If you are already a member of a group, your group may want to sponsor an educational workshop or conference or find other local groups with which to form a coalition in order to sponsor such an event. NACAC and AFA can advise you on this subject also.

If you have tried unsuccessfully to find a therapist with expertise in adoption issues in your area, there are several courses of action you can take. You can work with local chapters of the national psychiatric, psychological, and social work organizations to sponsor a workshop or conference to train interested mental health professionals in adoption issues. A selling point to make this idea attractive to mental health professionals is the chance to increase their incomes. Call the national headquarters of these organizations, listed at the end of this article, for names of local contacts. The Adoption Opportunities Branch of the Children's Bureau also provides grant money for such training to organizations that apply for it through their regular annual discretionary grants process. You can encourage appropriate adoption or mental health agencies to apply for these grants. The address and telephone number of the Adoption Opportunities Branch are provided at the end of this article. A third strategy is to contact the Clearinghouse for the names of therapists who are willing to give brief telephone consultation to your child's therapist to help him or her get on the right track in therapy. These therapists also might know of a colleague in the field in your area whom you did not know.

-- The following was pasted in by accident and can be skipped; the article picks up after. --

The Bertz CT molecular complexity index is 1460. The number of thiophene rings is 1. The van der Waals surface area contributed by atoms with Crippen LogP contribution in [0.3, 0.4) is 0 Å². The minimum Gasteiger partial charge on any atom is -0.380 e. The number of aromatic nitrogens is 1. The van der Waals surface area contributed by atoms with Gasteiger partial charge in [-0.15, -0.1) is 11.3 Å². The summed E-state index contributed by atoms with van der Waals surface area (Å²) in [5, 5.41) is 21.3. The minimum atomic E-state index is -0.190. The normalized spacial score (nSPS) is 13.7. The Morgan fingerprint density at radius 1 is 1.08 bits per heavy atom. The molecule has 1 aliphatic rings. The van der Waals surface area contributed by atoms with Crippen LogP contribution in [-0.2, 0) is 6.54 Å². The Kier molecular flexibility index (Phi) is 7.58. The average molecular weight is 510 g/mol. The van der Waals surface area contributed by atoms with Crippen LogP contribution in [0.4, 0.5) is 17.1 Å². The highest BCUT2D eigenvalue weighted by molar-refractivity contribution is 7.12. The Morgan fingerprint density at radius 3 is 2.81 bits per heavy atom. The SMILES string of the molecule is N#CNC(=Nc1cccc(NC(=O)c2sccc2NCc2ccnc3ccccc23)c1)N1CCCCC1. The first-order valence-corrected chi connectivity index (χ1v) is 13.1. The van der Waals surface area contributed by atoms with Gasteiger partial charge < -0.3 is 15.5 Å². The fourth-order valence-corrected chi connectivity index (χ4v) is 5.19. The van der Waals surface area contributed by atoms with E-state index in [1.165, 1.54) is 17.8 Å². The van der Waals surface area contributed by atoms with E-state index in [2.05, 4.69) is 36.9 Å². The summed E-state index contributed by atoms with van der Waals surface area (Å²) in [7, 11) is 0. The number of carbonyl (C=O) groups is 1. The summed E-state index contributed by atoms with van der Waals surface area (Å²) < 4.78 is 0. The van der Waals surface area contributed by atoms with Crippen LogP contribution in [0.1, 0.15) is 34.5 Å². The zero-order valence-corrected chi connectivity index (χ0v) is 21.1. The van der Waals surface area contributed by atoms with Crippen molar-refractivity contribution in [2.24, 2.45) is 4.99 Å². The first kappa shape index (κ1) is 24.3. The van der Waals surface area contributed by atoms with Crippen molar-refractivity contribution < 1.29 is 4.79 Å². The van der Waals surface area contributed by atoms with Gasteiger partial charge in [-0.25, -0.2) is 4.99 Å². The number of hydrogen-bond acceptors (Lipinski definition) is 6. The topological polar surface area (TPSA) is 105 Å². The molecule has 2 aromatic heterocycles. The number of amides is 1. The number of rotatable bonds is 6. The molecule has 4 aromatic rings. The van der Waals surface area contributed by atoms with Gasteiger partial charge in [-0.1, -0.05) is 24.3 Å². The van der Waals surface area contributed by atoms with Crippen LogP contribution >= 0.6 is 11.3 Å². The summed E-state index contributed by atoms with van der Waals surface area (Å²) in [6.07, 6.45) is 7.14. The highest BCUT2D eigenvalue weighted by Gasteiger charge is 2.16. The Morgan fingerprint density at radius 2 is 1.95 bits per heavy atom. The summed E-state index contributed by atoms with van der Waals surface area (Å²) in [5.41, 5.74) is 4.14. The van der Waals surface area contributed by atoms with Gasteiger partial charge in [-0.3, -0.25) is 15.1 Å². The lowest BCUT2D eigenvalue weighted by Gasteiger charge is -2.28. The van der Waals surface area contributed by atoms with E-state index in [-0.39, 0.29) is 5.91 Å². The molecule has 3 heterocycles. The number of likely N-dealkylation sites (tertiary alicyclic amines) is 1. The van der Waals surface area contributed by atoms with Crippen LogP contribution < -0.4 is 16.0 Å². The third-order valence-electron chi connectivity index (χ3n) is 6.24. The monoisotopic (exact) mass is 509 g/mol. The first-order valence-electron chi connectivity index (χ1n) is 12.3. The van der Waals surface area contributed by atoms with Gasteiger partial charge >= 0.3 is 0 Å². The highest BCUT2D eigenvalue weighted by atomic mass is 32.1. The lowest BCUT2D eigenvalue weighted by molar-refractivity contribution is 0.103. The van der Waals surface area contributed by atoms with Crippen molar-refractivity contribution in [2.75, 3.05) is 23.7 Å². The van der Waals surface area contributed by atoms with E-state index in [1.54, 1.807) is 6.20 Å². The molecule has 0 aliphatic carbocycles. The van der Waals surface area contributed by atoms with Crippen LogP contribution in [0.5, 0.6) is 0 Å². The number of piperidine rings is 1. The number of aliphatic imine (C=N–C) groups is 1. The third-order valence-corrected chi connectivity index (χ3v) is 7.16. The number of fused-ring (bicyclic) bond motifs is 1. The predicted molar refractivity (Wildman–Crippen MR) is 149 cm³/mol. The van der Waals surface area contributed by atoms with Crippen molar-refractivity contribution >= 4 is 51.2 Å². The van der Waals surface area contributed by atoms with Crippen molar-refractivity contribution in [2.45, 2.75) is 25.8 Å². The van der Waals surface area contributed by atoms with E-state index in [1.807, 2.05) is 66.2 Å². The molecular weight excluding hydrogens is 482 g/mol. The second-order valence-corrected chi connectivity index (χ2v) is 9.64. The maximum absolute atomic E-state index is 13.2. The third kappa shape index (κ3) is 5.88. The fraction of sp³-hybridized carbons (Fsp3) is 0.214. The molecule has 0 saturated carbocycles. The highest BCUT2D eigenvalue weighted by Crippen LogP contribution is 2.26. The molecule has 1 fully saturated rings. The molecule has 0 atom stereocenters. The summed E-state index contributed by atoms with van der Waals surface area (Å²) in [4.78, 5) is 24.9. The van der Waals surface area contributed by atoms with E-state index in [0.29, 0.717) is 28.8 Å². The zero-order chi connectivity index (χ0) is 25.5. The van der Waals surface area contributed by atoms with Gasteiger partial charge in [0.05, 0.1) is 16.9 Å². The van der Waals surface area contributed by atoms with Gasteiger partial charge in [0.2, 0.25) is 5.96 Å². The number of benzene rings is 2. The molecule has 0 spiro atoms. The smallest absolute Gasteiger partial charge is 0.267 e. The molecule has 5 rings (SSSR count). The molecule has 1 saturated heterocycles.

If you really want to hone your advocacy skills, you can lobby your State legislature for monies to enable your local public agency to provide post adoption services. You also can raise money from private businesses or philanthropists. Think creatively and you may find other sources for funding. NACAC and AFA can help you in your search for training funds as well.

Your State Adoption Specialist may know of either public or private adoption agencies in your area with post adoption programs. Contact the Clearinghouse for his or her name, address, and telephone number.


Because so many services are available for families created through adoption, no family needs to feel that it is "on its own" when confronted with perplexing or worrisome issues. And families need not wait until a major problem has occurred before asking for help. Post adoption services are not an "extra"-they are a critical ingredient of a successful adoption. Parents should use them freely and productively.

The CWIG website referenced above provides additional resources including a bibliography and a list of national organizations that provide post adoption services.

Additional Information

If you need or want some specific personal advice, contact your agency social worker, your pediatrician, clergy, or your local mental health center, or your local family service agency for recommendations of appropriate professionals.  If you want additional information and help, please contact our adoption agency.